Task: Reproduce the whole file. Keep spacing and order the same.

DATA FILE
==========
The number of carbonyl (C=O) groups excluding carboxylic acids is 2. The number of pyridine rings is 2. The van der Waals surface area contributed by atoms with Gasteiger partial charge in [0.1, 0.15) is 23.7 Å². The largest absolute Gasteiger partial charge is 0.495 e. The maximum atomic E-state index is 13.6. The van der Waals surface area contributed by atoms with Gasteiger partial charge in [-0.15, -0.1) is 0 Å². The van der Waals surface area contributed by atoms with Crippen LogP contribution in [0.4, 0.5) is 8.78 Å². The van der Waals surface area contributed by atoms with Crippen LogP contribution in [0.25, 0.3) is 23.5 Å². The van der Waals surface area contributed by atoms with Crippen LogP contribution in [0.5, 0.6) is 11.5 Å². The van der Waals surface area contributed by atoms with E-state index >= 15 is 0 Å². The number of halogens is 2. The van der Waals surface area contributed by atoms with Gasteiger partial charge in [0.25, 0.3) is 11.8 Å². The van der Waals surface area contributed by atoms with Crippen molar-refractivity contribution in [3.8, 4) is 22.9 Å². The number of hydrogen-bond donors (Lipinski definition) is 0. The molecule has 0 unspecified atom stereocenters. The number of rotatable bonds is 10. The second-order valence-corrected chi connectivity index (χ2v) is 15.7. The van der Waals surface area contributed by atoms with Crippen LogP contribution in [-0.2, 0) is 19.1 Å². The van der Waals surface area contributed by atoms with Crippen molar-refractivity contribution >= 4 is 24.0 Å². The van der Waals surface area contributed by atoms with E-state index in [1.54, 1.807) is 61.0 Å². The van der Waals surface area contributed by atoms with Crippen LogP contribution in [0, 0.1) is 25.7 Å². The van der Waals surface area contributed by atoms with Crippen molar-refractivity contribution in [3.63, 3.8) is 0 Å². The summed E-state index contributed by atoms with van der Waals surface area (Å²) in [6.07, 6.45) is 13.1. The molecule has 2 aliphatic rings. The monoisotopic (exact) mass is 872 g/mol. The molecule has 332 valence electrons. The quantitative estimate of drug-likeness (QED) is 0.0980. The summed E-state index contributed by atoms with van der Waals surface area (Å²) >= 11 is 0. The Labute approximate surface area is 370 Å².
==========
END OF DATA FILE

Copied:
The number of carbonyl (C=O) groups excluding carboxylic acids is 2. The number of pyridine rings is 2. The van der Waals surface area contributed by atoms with Gasteiger partial charge in [0.1, 0.15) is 23.7 Å². The largest absolute Gasteiger partial charge is 0.495 e. The maximum atomic E-state index is 13.6. The van der Waals surface area contributed by atoms with Gasteiger partial charge in [-0.15, -0.1) is 0 Å². The van der Waals surface area contributed by atoms with Crippen LogP contribution in [0.4, 0.5) is 8.78 Å². The van der Waals surface area contributed by atoms with Crippen LogP contribution in [0.25, 0.3) is 23.5 Å². The van der Waals surface area contributed by atoms with Crippen LogP contribution in [0.5, 0.6) is 11.5 Å². The van der Waals surface area contributed by atoms with E-state index >= 15 is 0 Å². The number of halogens is 2. The van der Waals surface area contributed by atoms with Gasteiger partial charge in [0.25, 0.3) is 11.8 Å². The van der Waals surface area contributed by atoms with Crippen molar-refractivity contribution in [3.8, 4) is 22.9 Å². The number of hydrogen-bond donors (Lipinski definition) is 0. The molecule has 0 unspecified atom stereocenters. The number of rotatable bonds is 10. The second-order valence-corrected chi connectivity index (χ2v) is 15.7. The van der Waals surface area contributed by atoms with Crippen LogP contribution in [-0.2, 0) is 19.1 Å². The van der Waals surface area contributed by atoms with Crippen molar-refractivity contribution >= 4 is 24.0 Å². The van der Waals surface area contributed by atoms with E-state index in [1.54, 1.807) is 61.0 Å². The van der Waals surface area contributed by atoms with Crippen LogP contribution in [0, 0.1) is 25.7 Å². The van der Waals surface area contributed by atoms with Crippen molar-refractivity contribution in [3.63, 3.8) is 0 Å². The summed E-state index contributed by atoms with van der Waals surface area (Å²) in [6.07, 6.45) is 13.1. The molecule has 2 aliphatic rings. The monoisotopic (exact) mass is 872 g/mol. The molecule has 332 valence electrons. The quantitative estimate of drug-likeness (QED) is 0.0980. The summed E-state index contributed by atoms with van der Waals surface area (Å²) >= 11 is 0. The Labute approximate surface area is 370 Å².